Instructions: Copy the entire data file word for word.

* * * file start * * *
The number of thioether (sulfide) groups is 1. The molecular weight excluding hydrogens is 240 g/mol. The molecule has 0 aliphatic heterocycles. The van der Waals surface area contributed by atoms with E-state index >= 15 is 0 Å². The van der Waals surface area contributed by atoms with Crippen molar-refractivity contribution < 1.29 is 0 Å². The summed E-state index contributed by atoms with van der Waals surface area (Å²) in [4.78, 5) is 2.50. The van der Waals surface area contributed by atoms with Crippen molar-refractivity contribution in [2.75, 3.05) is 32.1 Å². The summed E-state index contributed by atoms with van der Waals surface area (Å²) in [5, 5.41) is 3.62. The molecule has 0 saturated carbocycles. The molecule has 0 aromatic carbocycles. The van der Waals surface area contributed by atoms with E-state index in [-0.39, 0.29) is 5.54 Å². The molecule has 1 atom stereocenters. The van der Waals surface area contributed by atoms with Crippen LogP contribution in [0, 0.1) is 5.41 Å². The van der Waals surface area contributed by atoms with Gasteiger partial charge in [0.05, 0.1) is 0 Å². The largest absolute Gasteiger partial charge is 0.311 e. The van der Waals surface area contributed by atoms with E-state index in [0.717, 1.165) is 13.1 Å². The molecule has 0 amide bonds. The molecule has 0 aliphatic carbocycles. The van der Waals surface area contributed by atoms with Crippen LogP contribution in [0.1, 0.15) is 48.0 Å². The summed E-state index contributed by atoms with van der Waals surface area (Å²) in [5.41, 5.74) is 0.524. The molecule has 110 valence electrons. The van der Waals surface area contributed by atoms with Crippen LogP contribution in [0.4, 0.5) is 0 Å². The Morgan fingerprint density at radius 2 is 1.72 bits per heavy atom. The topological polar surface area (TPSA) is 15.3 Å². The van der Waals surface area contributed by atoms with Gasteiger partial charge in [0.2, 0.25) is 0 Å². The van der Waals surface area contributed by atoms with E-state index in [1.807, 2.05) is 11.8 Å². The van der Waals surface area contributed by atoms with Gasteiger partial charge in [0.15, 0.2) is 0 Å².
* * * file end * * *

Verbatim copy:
The number of thioether (sulfide) groups is 1. The molecular weight excluding hydrogens is 240 g/mol. The molecule has 0 aliphatic heterocycles. The van der Waals surface area contributed by atoms with E-state index >= 15 is 0 Å². The van der Waals surface area contributed by atoms with Crippen molar-refractivity contribution < 1.29 is 0 Å². The summed E-state index contributed by atoms with van der Waals surface area (Å²) in [4.78, 5) is 2.50. The van der Waals surface area contributed by atoms with Crippen molar-refractivity contribution in [2.75, 3.05) is 32.1 Å². The summed E-state index contributed by atoms with van der Waals surface area (Å²) in [5, 5.41) is 3.62. The molecule has 0 saturated carbocycles. The molecule has 0 aromatic carbocycles. The van der Waals surface area contributed by atoms with E-state index in [-0.39, 0.29) is 5.54 Å². The molecule has 1 atom stereocenters. The van der Waals surface area contributed by atoms with Crippen LogP contribution in [0, 0.1) is 5.41 Å². The van der Waals surface area contributed by atoms with Gasteiger partial charge in [0.05, 0.1) is 0 Å². The largest absolute Gasteiger partial charge is 0.311 e. The van der Waals surface area contributed by atoms with E-state index in [0.717, 1.165) is 13.1 Å². The molecule has 0 amide bonds. The molecule has 0 aliphatic carbocycles. The van der Waals surface area contributed by atoms with Crippen LogP contribution in [0.1, 0.15) is 48.0 Å². The summed E-state index contributed by atoms with van der Waals surface area (Å²) in [5.41, 5.74) is 0.524. The molecule has 110 valence electrons. The van der Waals surface area contributed by atoms with Crippen LogP contribution in [0.4, 0.5) is 0 Å². The Morgan fingerprint density at radius 2 is 1.72 bits per heavy atom. The topological polar surface area (TPSA) is 15.3 Å². The van der Waals surface area contributed by atoms with Gasteiger partial charge in [0.2, 0.25) is 0 Å². The van der Waals surface area contributed by atoms with E-state index in [1.807, 2.05) is 11.8 Å². The van der Waals surface area contributed by atoms with Gasteiger partial charge in [0.15, 0.2) is 0 Å².